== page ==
Teacher Feature: Erin Ross, Metis Beach School

When teacher Erin Ross began her genocide LES, over half of her Secondary 3-4-5 students didn’t know what “genocide” was. “When we were brainstorming at the beginning and I asked them a question about the holocaust, I had 9 out of 14 that had no idea what I was talking about,” she says.

Erin is an ELA/History/ERC teacher at Metis Beach School in Métis-sur-Mer, located on the Gaspé Peninsula. Through her genocide LES, her students have learned about the Holocaust and other major genocides such as Rwanda, Cambodia and Bosnia.

Erin is working with fellow teacher Stephen Kohner from Baie Comeau High School. One of the projects they are collaborating on is a literary magazine which will feature articles and other literary media created by their students. The magazine is set to be completed March 17, 2014.

“The reason I decided to speak about it [genocide] is that Stephen Kohner, the other teacher working on the project, and I, saw there’s nothing in our curriculum, even on the subject of the Holocaust. It isn’t mandatory in our curriculum,” Erin explained. They have also received assistance from school Principal Brett Mitchell, who recently attended the Freedom Writers Foundation in California.

With fewer survivors every year, Erin saw it as an opportunity to address an important issue that would have her students “sit up and think, and be challenged a little bit.” Her students have watched documentaries and films, read articles and even had a videoconference with Holocaust survivor Renée Firestone. Two additional videoconferences are scheduled: one with a Bosnian/Rwandan Canadian peacekeeper and the second with a survivor of the Bosnian genocide.

The response from students has been incredible. “I think I received the greatest compliment,” says Erin. “I had a student that said she thought it was the most important thing I had taught her. I’ve been teaching her since Sec 1 and she’s now in Sec 4.”

This same student went to Encounters Canada several weeks ago and met the peacekeeper that will be part of the future videoconference with the class. “She came to me and said, ‘I want to book this guy for our class.’ And I said, ‘of course!’”

Before starting the LES, Erin sent emails to parents and received great responses, saying they appreciated her covering genocide and her work with the students. Erin also said students are even teaching their parents a few things about genocide.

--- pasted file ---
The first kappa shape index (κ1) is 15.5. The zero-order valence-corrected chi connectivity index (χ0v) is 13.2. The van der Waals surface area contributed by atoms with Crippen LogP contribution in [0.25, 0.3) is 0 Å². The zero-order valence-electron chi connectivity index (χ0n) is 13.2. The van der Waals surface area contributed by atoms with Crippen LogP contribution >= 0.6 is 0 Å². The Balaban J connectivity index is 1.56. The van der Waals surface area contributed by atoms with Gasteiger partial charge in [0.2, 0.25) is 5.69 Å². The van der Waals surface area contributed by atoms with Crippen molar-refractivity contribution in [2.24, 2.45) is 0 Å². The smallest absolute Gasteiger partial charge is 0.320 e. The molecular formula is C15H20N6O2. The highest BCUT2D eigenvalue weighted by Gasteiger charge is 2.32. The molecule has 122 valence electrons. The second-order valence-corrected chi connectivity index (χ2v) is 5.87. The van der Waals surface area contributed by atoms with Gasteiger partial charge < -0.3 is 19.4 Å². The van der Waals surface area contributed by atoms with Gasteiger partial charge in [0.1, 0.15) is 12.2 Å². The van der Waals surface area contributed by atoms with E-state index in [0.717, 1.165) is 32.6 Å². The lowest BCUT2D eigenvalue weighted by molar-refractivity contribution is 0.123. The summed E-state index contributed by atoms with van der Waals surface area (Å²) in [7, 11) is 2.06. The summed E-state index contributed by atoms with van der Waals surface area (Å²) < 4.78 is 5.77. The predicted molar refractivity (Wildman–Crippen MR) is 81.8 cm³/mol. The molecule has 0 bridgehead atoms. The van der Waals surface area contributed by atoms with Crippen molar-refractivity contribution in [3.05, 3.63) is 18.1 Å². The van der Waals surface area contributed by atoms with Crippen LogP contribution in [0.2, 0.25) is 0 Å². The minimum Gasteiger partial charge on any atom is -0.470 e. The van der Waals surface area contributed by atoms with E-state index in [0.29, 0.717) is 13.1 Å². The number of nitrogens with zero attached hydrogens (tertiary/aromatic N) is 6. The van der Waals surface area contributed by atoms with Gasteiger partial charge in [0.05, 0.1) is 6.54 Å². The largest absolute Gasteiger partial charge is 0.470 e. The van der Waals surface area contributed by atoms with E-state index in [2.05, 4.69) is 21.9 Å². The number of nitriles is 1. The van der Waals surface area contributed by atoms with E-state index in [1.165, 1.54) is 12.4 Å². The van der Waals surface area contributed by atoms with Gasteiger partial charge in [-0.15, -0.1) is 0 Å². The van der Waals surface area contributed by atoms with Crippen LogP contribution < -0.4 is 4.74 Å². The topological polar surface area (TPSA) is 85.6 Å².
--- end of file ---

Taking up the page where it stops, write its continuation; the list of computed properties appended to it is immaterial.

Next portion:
As for resources, Erin has been making use of the teacher’s guide materials from The Montreal Holocaust Memorial Centre, movies such as Schindler’s List and The Killing Fields, kid-friendly websites and books from the Scholastic teacher store. “[The students] are a little bit amazed. I had one student say, “Whoa, I didn’t know you could watch a movie and actually learn something.”

Belle Anse Harvest Meal and Library Opening

On October 2, students, teachers, grandparents and community members of Belle Anse gathered in the basement cafeteria to cut vegetables grown in their own school garden and prepare a delicious stew.

Supervised by mothers and grandmothers, the whole school was thrown into action, peeling, chopping veggies and rolling meatballs.  What a sight!

While the stew was cooking, everyone went upstairs where different aged children gathered in small groups with a grandparent or community member to read a book from their reading level while teachers circulated.  It was really wonderful having adults and family members witness the wonderful work of the school.

Next on the agenda was the ceremonial opening of the new (when I say new, I mean the space was previously a storage room) school library.  The space was bright, freshly painted and filled with new books grouped by reading level.  The renovations were made possible by the hard work of staff and students, making the case that Belle Anse Elementary deserved an award from the Indigo – Love of Reading Foundation .

The ceremony included a ribbon cutting and a listen to a recording of a phone call where the principal Beryl Boyle was informed they had won a good sum of money to put their dreams into action.  You can hear the reaction by clicking here and looking for Belle Anse School. Listening can’t help but bring a smile to your face.

After the presentation, the students went outside for recess to work up an appetite.  When the time came, everyone gathered in the cafeteria.  A few words were said about everyone’s collective effort, from growing the potatoes to peeling them and then came delicious hot stew.  Yum!

I have to thank the teachers of Belle Anse Elementary and especially Principal Beryl Boyle.  I’ll proudly call her a principal leader, creating the conditions for a great school, sometimes behind a desk and sometimes by showing kids how to make a stew.  Thanks everyone!